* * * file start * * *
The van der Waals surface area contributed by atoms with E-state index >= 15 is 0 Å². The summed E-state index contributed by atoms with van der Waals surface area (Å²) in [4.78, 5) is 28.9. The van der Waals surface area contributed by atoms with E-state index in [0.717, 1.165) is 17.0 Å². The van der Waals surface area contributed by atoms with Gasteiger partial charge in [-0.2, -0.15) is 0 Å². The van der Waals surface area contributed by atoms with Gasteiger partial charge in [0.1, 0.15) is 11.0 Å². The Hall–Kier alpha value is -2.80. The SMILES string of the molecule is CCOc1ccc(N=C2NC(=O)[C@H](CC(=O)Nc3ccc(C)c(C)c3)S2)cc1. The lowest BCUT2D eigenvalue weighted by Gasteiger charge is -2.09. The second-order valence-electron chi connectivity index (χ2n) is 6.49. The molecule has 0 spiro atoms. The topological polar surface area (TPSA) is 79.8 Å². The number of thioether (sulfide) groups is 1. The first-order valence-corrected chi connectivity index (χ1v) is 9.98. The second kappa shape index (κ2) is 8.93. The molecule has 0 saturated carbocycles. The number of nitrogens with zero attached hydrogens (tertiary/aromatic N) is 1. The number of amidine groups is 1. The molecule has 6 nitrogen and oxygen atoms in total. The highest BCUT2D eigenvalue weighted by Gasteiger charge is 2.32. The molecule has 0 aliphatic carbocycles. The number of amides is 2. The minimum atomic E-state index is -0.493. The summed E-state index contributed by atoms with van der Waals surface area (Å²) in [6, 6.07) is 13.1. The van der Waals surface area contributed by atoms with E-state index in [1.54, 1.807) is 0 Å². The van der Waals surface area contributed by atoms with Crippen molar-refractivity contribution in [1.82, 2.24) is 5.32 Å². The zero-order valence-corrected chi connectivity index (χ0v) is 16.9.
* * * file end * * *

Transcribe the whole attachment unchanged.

The van der Waals surface area contributed by atoms with E-state index >= 15 is 0 Å². The summed E-state index contributed by atoms with van der Waals surface area (Å²) in [4.78, 5) is 28.9. The van der Waals surface area contributed by atoms with E-state index in [0.717, 1.165) is 17.0 Å². The van der Waals surface area contributed by atoms with Gasteiger partial charge in [-0.2, -0.15) is 0 Å². The van der Waals surface area contributed by atoms with Gasteiger partial charge in [0.1, 0.15) is 11.0 Å². The Hall–Kier alpha value is -2.80. The SMILES string of the molecule is CCOc1ccc(N=C2NC(=O)[C@H](CC(=O)Nc3ccc(C)c(C)c3)S2)cc1. The lowest BCUT2D eigenvalue weighted by Gasteiger charge is -2.09. The second-order valence-electron chi connectivity index (χ2n) is 6.49. The molecule has 0 spiro atoms. The topological polar surface area (TPSA) is 79.8 Å². The number of thioether (sulfide) groups is 1. The first-order valence-corrected chi connectivity index (χ1v) is 9.98. The second kappa shape index (κ2) is 8.93. The molecule has 0 saturated carbocycles. The number of nitrogens with zero attached hydrogens (tertiary/aromatic N) is 1. The number of amidine groups is 1. The molecule has 6 nitrogen and oxygen atoms in total. The highest BCUT2D eigenvalue weighted by Gasteiger charge is 2.32. The molecule has 0 aliphatic carbocycles. The number of amides is 2. The minimum atomic E-state index is -0.493. The summed E-state index contributed by atoms with van der Waals surface area (Å²) in [6, 6.07) is 13.1. The van der Waals surface area contributed by atoms with E-state index in [1.54, 1.807) is 0 Å². The van der Waals surface area contributed by atoms with Crippen molar-refractivity contribution in [1.82, 2.24) is 5.32 Å². The zero-order valence-corrected chi connectivity index (χ0v) is 16.9.